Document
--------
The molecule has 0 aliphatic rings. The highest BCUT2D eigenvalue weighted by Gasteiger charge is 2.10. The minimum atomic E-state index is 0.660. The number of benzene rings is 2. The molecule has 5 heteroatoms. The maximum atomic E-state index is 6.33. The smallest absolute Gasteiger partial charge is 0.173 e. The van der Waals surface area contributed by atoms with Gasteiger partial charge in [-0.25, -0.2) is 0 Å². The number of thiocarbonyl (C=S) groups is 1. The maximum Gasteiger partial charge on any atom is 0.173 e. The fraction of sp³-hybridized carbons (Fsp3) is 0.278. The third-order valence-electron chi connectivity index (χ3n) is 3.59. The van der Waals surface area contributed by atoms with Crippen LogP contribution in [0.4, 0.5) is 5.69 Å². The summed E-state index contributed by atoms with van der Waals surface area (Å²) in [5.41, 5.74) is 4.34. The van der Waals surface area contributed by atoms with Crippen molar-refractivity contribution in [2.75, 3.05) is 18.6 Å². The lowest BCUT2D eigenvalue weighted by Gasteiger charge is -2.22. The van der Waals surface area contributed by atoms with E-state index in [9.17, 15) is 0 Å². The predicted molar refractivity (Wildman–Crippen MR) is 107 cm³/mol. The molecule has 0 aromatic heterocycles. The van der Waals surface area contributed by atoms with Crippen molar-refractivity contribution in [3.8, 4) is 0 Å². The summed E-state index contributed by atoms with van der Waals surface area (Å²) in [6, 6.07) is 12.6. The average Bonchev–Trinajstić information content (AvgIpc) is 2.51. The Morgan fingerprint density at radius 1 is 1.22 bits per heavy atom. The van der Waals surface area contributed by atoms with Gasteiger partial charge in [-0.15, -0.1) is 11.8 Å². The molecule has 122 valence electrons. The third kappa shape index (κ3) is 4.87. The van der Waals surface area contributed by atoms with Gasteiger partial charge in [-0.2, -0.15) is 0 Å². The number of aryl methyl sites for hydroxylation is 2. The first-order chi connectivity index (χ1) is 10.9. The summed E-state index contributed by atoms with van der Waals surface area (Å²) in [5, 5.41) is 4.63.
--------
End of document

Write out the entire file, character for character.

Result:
The molecule has 0 aliphatic rings. The highest BCUT2D eigenvalue weighted by Gasteiger charge is 2.10. The minimum atomic E-state index is 0.660. The number of benzene rings is 2. The molecule has 5 heteroatoms. The maximum atomic E-state index is 6.33. The smallest absolute Gasteiger partial charge is 0.173 e. The van der Waals surface area contributed by atoms with Gasteiger partial charge in [-0.25, -0.2) is 0 Å². The number of thiocarbonyl (C=S) groups is 1. The maximum Gasteiger partial charge on any atom is 0.173 e. The fraction of sp³-hybridized carbons (Fsp3) is 0.278. The third-order valence-electron chi connectivity index (χ3n) is 3.59. The van der Waals surface area contributed by atoms with Crippen LogP contribution in [0.4, 0.5) is 5.69 Å². The summed E-state index contributed by atoms with van der Waals surface area (Å²) in [5.41, 5.74) is 4.34. The van der Waals surface area contributed by atoms with Crippen molar-refractivity contribution in [2.75, 3.05) is 18.6 Å². The lowest BCUT2D eigenvalue weighted by Gasteiger charge is -2.22. The van der Waals surface area contributed by atoms with E-state index in [9.17, 15) is 0 Å². The predicted molar refractivity (Wildman–Crippen MR) is 107 cm³/mol. The molecule has 0 aromatic heterocycles. The van der Waals surface area contributed by atoms with Crippen molar-refractivity contribution in [3.8, 4) is 0 Å². The summed E-state index contributed by atoms with van der Waals surface area (Å²) in [6, 6.07) is 12.6. The average Bonchev–Trinajstić information content (AvgIpc) is 2.51. The Morgan fingerprint density at radius 1 is 1.22 bits per heavy atom. The van der Waals surface area contributed by atoms with Gasteiger partial charge in [-0.15, -0.1) is 11.8 Å². The molecule has 122 valence electrons. The third kappa shape index (κ3) is 4.87. The van der Waals surface area contributed by atoms with Gasteiger partial charge in [-0.2, -0.15) is 0 Å². The number of aryl methyl sites for hydroxylation is 2. The first-order chi connectivity index (χ1) is 10.9. The summed E-state index contributed by atoms with van der Waals surface area (Å²) in [5, 5.41) is 4.63.